Snowstorm kills 9 climbers on Nepal peak

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Mr. Thapa said a ninth climber may also be missing.

Gurung said a rescue team would hopefully return to the camp on Sunday, if conditions improved.

Niraula said officials were still gathering details of what exactly happened but from what rescuers described, the climbers were blown over by the blast of the blizzard-like wind conditions.

The bodies of nine climbers who died when a violent snowstorm destroyed their camp on a Himalayan peak in Nepal have been retrieved. But the official said they couldn't secure flight tickets to Nepal in time and chose to transport the bodies to South Korea soon, possibly by Wednesday morning at the earliest.

It took a helicopter several trips to bring the bodies - five South Koreans and four Nepalis - down from the camp in the Dhaulagiri mountain range of Nepal's Annapurna region.

Experienced climber Kim Chang-ho, the first South Korean to reach the summits of the world's 14 highest mountains without using supplemental oxygen, is among the dead.

The record-breaking climber Kim Chang-ho was among those killed in Nepal's worst climbing accident for two years.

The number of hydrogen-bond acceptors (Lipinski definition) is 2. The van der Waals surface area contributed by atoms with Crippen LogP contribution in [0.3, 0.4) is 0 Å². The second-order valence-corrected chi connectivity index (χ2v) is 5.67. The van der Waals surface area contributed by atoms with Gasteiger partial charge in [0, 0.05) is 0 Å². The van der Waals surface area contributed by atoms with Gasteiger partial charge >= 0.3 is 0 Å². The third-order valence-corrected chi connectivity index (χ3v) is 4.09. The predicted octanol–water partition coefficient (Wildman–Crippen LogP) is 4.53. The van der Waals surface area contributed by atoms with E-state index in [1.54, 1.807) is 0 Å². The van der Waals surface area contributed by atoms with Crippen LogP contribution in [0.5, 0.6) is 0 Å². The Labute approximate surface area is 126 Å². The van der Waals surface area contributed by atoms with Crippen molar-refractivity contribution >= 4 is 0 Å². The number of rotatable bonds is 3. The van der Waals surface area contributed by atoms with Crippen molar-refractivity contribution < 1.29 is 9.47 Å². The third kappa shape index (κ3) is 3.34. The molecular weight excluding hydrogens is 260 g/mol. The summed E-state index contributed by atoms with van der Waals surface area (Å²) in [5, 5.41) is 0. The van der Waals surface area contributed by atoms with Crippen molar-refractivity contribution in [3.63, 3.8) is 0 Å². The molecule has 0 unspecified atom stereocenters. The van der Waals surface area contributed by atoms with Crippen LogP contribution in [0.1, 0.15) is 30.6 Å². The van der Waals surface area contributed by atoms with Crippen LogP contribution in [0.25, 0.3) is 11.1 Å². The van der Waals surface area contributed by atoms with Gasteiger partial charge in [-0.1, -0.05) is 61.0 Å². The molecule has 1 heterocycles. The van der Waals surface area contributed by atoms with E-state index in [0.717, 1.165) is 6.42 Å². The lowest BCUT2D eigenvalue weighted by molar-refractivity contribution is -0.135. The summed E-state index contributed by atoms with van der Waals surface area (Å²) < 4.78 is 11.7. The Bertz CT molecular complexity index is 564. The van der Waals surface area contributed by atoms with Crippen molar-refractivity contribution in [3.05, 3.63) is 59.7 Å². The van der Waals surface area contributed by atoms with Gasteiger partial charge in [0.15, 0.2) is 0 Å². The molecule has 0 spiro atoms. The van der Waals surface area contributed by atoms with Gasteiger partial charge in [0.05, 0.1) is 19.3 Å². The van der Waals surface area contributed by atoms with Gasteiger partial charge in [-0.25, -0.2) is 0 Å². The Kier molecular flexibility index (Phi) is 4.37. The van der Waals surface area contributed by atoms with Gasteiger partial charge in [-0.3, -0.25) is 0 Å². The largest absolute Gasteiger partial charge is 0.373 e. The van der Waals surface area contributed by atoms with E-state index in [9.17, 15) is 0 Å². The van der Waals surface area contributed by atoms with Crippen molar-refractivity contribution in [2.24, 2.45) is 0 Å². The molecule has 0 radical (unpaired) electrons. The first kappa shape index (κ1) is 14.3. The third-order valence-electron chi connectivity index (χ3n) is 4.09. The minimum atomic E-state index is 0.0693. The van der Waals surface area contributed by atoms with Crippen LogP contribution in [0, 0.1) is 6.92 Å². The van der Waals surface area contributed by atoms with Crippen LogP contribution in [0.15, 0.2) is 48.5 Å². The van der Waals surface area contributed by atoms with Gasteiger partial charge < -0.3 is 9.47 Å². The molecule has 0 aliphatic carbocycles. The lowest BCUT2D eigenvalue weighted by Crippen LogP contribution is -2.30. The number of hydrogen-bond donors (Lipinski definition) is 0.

Thousands without power this morning as Storm Callum hits Ireland overnight
Train cancellations will affect those travelling the Shrewsbury to Aberyswyth line through Mid Wales all weekend. While heavy rain is expected to continue into Saturday, the wind is now forecast to ease off by Friday evening.

The climbers were also attempting to scale a 7,193-meter (23,590-foot) peak which is not among the highest, the most hard or popular mountain to climb in Nepal.

The storm is the deadliest incident to hit Nepal's mountaineering industry since 18 people were killed at the Mount Everest base camp in 2015 in an avalanche triggered by a powerful natural disaster.

The base camp, which is at least one-day's trek from the nearest village, is at 3,500m.

A helicopter rescue team spotted all the bodies amid the wreckage of the camp on Saturday morning but strong winds hampered the effort to retrieve the bodies.

The previous year, 16 Sherpas were killed on Everest when an avalanche swept through the Khumbu Icefall.

Only 30 people have successfully climbed to its peak compared with more the than 8,000 people who have reached the summit of the world's highest mountain, Everest.

South Korean President Moon Jae-in, an amateur hiking enthusiast who visited Nepal in 2016, has expressed condolences for the climbers who died in a storm on a Nepal mountain.

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